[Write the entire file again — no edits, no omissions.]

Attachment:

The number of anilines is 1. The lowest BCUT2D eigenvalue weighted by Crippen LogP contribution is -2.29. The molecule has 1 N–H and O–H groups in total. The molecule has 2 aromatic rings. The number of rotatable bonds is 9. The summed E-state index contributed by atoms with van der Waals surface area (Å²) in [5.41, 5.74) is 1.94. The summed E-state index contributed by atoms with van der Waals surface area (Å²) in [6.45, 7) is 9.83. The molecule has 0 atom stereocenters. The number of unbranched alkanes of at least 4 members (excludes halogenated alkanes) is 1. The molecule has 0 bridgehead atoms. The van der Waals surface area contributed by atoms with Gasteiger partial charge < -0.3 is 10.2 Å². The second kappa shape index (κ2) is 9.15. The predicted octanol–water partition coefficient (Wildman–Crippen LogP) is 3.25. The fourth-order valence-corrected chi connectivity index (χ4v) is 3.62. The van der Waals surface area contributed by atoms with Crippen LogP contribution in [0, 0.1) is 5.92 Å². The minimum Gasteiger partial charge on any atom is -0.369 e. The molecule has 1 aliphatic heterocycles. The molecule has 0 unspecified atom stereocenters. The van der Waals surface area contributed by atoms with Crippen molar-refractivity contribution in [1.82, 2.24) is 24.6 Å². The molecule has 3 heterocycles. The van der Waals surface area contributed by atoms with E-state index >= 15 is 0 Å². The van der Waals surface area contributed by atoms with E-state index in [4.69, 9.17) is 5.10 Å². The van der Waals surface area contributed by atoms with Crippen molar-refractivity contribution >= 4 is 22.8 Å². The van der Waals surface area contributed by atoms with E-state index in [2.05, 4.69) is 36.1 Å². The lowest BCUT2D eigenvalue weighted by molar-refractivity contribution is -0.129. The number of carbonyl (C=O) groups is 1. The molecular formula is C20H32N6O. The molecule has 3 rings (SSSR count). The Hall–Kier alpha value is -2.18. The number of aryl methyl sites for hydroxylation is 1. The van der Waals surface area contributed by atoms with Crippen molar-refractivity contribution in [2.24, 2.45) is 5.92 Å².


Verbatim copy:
The number of anilines is 1. The lowest BCUT2D eigenvalue weighted by Crippen LogP contribution is -2.29. The molecule has 1 N–H and O–H groups in total. The molecule has 2 aromatic rings. The number of rotatable bonds is 9. The summed E-state index contributed by atoms with van der Waals surface area (Å²) in [5.41, 5.74) is 1.94. The summed E-state index contributed by atoms with van der Waals surface area (Å²) in [6.45, 7) is 9.83. The molecule has 0 atom stereocenters. The number of unbranched alkanes of at least 4 members (excludes halogenated alkanes) is 1. The molecule has 0 bridgehead atoms. The van der Waals surface area contributed by atoms with Gasteiger partial charge < -0.3 is 10.2 Å². The second kappa shape index (κ2) is 9.15. The predicted octanol–water partition coefficient (Wildman–Crippen LogP) is 3.25. The fourth-order valence-corrected chi connectivity index (χ4v) is 3.62. The van der Waals surface area contributed by atoms with Crippen LogP contribution in [0, 0.1) is 5.92 Å². The minimum Gasteiger partial charge on any atom is -0.369 e. The molecule has 1 aliphatic heterocycles. The molecule has 0 unspecified atom stereocenters. The van der Waals surface area contributed by atoms with Crippen molar-refractivity contribution in [1.82, 2.24) is 24.6 Å². The molecule has 3 heterocycles. The van der Waals surface area contributed by atoms with E-state index >= 15 is 0 Å². The van der Waals surface area contributed by atoms with E-state index in [4.69, 9.17) is 5.10 Å². The van der Waals surface area contributed by atoms with Crippen molar-refractivity contribution >= 4 is 22.8 Å². The van der Waals surface area contributed by atoms with E-state index in [2.05, 4.69) is 36.1 Å². The lowest BCUT2D eigenvalue weighted by molar-refractivity contribution is -0.129. The number of carbonyl (C=O) groups is 1. The molecular formula is C20H32N6O. The molecule has 3 rings (SSSR count). The Hall–Kier alpha value is -2.18. The number of aryl methyl sites for hydroxylation is 1. The van der Waals surface area contributed by atoms with Crippen molar-refractivity contribution in [2.24, 2.45) is 5.92 Å².